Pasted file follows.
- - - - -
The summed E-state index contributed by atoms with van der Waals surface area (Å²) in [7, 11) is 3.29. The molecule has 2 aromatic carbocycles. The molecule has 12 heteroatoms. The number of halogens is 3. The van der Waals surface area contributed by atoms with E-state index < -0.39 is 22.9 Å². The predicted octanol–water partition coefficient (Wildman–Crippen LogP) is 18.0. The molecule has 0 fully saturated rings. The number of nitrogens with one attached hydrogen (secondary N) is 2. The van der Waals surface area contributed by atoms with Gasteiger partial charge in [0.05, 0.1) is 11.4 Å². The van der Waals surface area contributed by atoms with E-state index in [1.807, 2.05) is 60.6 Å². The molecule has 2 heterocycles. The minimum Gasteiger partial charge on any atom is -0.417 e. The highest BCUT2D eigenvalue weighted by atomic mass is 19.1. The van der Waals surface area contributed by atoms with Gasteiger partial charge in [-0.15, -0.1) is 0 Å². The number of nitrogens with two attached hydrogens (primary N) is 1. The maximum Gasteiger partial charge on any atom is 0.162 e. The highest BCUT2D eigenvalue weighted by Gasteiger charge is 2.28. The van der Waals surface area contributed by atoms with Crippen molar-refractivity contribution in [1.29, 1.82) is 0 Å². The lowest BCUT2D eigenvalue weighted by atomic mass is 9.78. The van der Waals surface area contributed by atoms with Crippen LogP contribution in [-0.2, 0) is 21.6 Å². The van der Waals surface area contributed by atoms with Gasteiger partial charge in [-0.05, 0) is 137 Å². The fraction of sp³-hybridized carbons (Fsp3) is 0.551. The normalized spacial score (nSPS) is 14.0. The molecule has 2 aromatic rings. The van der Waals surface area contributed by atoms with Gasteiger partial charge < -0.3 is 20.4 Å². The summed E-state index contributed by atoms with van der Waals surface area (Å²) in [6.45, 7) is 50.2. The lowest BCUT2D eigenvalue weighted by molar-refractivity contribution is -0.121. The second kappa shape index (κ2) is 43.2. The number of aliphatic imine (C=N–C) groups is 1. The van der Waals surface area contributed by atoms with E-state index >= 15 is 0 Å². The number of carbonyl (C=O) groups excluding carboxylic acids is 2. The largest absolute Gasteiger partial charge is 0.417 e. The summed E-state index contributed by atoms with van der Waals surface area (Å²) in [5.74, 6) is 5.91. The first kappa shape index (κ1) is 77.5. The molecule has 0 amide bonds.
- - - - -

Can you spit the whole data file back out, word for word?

The summed E-state index contributed by atoms with van der Waals surface area (Å²) in [7, 11) is 3.29. The molecule has 2 aromatic carbocycles. The molecule has 12 heteroatoms. The number of halogens is 3. The van der Waals surface area contributed by atoms with E-state index < -0.39 is 22.9 Å². The predicted octanol–water partition coefficient (Wildman–Crippen LogP) is 18.0. The molecule has 0 fully saturated rings. The number of nitrogens with one attached hydrogen (secondary N) is 2. The van der Waals surface area contributed by atoms with Gasteiger partial charge in [0.05, 0.1) is 11.4 Å². The van der Waals surface area contributed by atoms with E-state index in [1.807, 2.05) is 60.6 Å². The molecule has 2 heterocycles. The minimum Gasteiger partial charge on any atom is -0.417 e. The highest BCUT2D eigenvalue weighted by atomic mass is 19.1. The van der Waals surface area contributed by atoms with Gasteiger partial charge in [-0.15, -0.1) is 0 Å². The number of nitrogens with two attached hydrogens (primary N) is 1. The maximum Gasteiger partial charge on any atom is 0.162 e. The highest BCUT2D eigenvalue weighted by Gasteiger charge is 2.28. The van der Waals surface area contributed by atoms with Crippen molar-refractivity contribution in [1.29, 1.82) is 0 Å². The lowest BCUT2D eigenvalue weighted by atomic mass is 9.78. The van der Waals surface area contributed by atoms with Crippen LogP contribution in [-0.2, 0) is 21.6 Å². The van der Waals surface area contributed by atoms with Gasteiger partial charge in [-0.05, 0) is 137 Å². The fraction of sp³-hybridized carbons (Fsp3) is 0.551. The normalized spacial score (nSPS) is 14.0. The molecule has 2 aromatic rings. The van der Waals surface area contributed by atoms with Gasteiger partial charge < -0.3 is 20.4 Å². The summed E-state index contributed by atoms with van der Waals surface area (Å²) in [6.45, 7) is 50.2. The lowest BCUT2D eigenvalue weighted by molar-refractivity contribution is -0.121. The second kappa shape index (κ2) is 43.2. The number of aliphatic imine (C=N–C) groups is 1. The van der Waals surface area contributed by atoms with E-state index >= 15 is 0 Å². The number of carbonyl (C=O) groups excluding carboxylic acids is 2. The largest absolute Gasteiger partial charge is 0.417 e. The summed E-state index contributed by atoms with van der Waals surface area (Å²) in [5.74, 6) is 5.91. The first kappa shape index (κ1) is 77.5. The molecule has 0 amide bonds.